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7 budget, both in P and the non-strict algorithm. Therefore, the total revenue of the non-strict algorithm 1 from inactive advertisers is at most a δ times 1 δ fraction of the revenue of P. Given the assumption that bids are small compared to budgets, we expect that δ to be small. Therefore, the theorem above essentially gives a tight bound on the maximum ratio between the revenue of the two throttling models. 4 An online strict algorithm In this section we present an online algorithm for the strict model under the GSP scheme. Note that the greedy algorithm (for the pay-as-you-bid pricing scheme) is the same as the non-throttling algorithm, so by Corollary 1, it fails to get a good competitive ratio in the strict model. In the next section we also show that the algorithm of Mehta et al is not competitive in this model. Our strict algorithm makes greedy choices at each step and achieves competitive ratio 1 3, even when compared to the offline non-strict optimal algorithm. Further, we will show that the analysis of the strict greedy algorithm is tight, even against a strict offline optimal. The strict greedy algorithm: Upon the arrival of a new query for keyword j: Allocate the query to a proper set with maximum revenue, i.e., proper set S which maximizes π(j, S). Lemma 5 Proper set S with maximum revenue can be found using dynamic programming. Proof : Without loss of generality, assume for i 1, b i b i+1. Define r u,l to be the maximum revenue can be obtained from slots 1 to l when u is in the slot l + 1. We can compute r u,l using the dynamic program below: { max r u,l = {v<u: buθ l > remaining budget of v} {r v,l 1 + b u θ l } l < u (6) 0 l u or l =1 The time complexity of this dynamic program is O( A 2 k). Theorem 6( Let δ) be the maximum ratio between the bid and the budget of an advertisers. The strict algorithm is -competitive with respect to the optimal offline solution for the non-strict model which is 1 δ 3 2δ allowed to use (but not charge) advertisers whose budget have been exhausted. 3 Proof : Consider an optimal non-strict algorithm denoted by OPT. Let π G (t) and π OPT (t) denote the total revenue obtained by the strict greedy algorithm and OPT at time t. Also, let π OPT(t) (A) (resp. π OPT(t)) (I) denote the total revenue obtained by OPT from advertisers who are active (resp. inactive) at time t. In these definitions and in the rest of the proof, when we call an advertiser active/inactive at time t, it is always with 3 Note that the optimal revenue in the non-strict model is greater than or equal to the revenue in the strict model. 7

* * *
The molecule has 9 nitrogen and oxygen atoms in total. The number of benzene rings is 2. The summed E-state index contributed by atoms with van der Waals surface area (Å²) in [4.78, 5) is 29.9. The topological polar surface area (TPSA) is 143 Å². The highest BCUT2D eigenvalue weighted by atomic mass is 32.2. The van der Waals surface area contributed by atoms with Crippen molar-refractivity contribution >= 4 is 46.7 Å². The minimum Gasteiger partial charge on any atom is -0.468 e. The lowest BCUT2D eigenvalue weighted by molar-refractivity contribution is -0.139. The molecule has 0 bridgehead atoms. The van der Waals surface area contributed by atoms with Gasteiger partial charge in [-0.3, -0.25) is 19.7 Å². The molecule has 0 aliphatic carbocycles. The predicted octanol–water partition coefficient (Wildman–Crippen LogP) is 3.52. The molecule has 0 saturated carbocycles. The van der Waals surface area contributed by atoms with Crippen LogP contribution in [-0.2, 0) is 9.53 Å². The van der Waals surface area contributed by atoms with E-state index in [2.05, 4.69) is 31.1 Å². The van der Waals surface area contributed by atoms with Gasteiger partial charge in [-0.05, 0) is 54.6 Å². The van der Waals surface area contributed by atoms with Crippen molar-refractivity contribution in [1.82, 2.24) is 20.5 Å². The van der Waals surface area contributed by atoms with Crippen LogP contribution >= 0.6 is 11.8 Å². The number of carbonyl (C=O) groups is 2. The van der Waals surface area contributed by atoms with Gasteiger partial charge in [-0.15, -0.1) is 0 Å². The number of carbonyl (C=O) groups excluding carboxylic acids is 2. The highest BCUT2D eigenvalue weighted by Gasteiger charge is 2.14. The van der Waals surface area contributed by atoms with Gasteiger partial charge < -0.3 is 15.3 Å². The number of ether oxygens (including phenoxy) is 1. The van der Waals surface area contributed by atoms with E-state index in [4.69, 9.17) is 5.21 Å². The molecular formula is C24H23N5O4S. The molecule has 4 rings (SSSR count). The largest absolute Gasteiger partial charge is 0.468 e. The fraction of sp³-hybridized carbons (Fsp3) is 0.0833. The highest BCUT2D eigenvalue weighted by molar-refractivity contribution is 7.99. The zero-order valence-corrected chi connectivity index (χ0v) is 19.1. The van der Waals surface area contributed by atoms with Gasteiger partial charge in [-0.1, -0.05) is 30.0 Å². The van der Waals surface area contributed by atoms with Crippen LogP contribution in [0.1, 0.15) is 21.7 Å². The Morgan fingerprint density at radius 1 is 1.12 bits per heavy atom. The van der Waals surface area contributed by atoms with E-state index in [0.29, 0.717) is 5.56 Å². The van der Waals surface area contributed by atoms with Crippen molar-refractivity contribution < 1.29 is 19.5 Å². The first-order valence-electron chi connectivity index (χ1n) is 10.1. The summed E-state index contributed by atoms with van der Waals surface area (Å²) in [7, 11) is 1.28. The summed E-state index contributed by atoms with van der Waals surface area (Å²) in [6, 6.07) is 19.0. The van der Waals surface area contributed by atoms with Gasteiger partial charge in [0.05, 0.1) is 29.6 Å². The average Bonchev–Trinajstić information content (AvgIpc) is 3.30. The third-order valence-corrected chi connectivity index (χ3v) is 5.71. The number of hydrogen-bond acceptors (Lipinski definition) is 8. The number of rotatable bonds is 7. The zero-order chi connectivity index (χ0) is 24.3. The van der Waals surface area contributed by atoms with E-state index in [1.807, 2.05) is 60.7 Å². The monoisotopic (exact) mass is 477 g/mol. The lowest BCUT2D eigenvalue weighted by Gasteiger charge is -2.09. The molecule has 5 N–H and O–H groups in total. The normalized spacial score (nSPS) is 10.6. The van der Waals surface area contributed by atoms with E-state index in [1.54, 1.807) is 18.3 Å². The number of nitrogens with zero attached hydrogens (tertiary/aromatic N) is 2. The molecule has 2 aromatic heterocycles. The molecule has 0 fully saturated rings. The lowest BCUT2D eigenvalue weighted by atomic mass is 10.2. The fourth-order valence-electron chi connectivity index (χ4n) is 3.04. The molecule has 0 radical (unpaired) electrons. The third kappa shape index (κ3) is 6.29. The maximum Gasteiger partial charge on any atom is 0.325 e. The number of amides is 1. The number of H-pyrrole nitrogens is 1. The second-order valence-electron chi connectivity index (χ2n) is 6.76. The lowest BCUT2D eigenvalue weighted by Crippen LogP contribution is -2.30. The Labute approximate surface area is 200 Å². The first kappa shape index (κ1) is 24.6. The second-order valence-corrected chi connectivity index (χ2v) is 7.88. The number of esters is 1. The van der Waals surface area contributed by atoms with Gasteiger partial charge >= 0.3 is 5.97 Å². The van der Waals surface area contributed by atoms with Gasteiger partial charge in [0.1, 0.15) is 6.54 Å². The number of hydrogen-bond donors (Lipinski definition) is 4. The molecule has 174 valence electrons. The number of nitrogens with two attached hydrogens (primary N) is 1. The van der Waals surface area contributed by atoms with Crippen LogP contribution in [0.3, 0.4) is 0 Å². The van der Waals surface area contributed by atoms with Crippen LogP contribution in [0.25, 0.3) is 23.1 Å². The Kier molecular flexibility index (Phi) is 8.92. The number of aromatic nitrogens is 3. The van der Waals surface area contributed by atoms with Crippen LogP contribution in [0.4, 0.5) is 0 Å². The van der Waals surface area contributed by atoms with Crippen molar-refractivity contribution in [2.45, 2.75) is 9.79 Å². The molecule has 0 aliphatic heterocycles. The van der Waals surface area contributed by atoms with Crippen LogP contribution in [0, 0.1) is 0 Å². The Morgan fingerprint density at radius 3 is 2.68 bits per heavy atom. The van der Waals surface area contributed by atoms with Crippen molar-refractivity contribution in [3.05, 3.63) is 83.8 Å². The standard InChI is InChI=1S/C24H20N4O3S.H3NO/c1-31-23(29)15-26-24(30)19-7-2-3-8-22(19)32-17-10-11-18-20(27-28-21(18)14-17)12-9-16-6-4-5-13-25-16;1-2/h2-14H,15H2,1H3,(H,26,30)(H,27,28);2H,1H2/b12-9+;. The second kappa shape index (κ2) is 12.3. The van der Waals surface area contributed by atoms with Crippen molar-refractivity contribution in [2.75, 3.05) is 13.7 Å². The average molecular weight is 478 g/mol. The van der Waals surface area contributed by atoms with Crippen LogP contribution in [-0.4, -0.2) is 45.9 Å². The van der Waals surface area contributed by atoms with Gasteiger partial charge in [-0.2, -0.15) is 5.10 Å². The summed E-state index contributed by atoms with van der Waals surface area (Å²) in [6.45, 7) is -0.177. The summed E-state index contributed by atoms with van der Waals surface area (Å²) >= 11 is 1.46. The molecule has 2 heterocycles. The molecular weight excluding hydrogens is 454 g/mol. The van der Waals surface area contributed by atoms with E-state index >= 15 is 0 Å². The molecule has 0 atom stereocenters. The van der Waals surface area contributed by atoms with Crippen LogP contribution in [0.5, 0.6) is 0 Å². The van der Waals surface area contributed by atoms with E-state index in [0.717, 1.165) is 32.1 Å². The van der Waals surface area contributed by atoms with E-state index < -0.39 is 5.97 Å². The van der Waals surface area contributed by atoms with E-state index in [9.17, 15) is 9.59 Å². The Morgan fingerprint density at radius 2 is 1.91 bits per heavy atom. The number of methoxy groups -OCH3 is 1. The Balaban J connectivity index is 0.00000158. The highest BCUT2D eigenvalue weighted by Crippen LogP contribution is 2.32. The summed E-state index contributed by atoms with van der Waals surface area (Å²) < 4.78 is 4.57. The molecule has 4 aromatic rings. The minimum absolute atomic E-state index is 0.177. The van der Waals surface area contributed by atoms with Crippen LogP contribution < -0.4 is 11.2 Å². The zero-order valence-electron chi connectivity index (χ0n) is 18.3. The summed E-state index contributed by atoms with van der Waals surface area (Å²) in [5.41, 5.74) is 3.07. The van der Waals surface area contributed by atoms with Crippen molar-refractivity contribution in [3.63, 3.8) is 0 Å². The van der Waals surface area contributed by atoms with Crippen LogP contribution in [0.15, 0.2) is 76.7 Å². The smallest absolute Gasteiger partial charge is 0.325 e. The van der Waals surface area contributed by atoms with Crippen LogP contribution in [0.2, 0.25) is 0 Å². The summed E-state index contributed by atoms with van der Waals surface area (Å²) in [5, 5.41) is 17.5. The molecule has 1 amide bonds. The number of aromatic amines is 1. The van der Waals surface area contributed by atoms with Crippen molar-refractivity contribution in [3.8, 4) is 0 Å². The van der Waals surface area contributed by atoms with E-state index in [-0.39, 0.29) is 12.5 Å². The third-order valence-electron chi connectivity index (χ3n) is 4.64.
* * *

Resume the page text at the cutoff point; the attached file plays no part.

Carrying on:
8 reference to the strict greedy algorithm; the same is true for proper sets. We will relate π OPT(t) (I) and π OPT(t) (A) separately to the revenue of the strict greedy algorithm, π G (t). First, observe that any advertiser who contributes to π OPT(t) (I) must have already used up a fraction (1 δ) of her budget in the strict greedy algorithm at time t. Hence, we have: π OPT(t) (I) π G (t)/(1 δ) (7) t t Also, by Lemma 3, and because the greedy algorithm allocated the query to a proper set with maximum revenue, we have: π (A) OPT(t) 2π G (t) (8) The claim immediately follows from inequalities 7 and A tight example We will now prove that our analysis for the strict greedy algorithm is tight, even against a strict offline optimal algorithm. Consider a scenario with k slots, and 3 + 2k advertisers A 1 ; A 2 ; A 3 ; B 1,B 2,..., B k ; C 1,C 2,..., C k. Advertiser A 1 has budget N; A 2,A 3 have budgets N/k each; B 1,B 2,..., B k have budgets N/(k 1) each; C 1,C 2,..., C k have budgets N/k each. The queries arrive in three phases; each phase has N identical queries. We summarize the queries, the bids, and the actions taken/profit obtained by the strict greedy algorithm as well as an offline algorithm in table 1. The total revenue earned by the online algorithm is N + O(N/k) while the total revenue of the offline algorithm is 3N O(N/k), giving a lower bound of 1 3 on the competitive ratio. Phase Bids Greedy Greedy Offline Offline ranking revenue ranking revenue 1 A 2 :2/K; A 3 :1/K A 2,A 3 N/k Passes 0 2 A 1 : 2; A 2 :1 A 1,B 1... B k Nk/(k 1) A 1,A 2,C 1... C k 1 N(1 + k 1 k ) B 1... B k :1/(k 1) C 1... C k :1/k 3 B 1... B k :1/(k 1) B 1... B k N/(k 1) B 1... B k N (if budget left) Table 1: An example showing that the analysis of greedy is tight. Each phase has N queries. When we do not specify the bid of an advertiser for a query, it is assumed to be 0. 5 Online algorithms for the non-strict model In this section, we show that the greedy algorithm is 1 2-competitive in the non-strict model. But first, we present the modified algorithm of Mehta et al. [11] for the GSP scheme. Define function Φ : [0, 1] [0, e 1 e ] to be Φ(x) =1 e x 1. Also, let f i be the fraction of the spent budget of advertiser i. The (modified) algorithm of Mehta et al. for the GSP scheme: Upon the arrival of a new query for keyword j: Allocate the query to a set S argmax S Sj i S Φ(f i)p(i, j, S). 8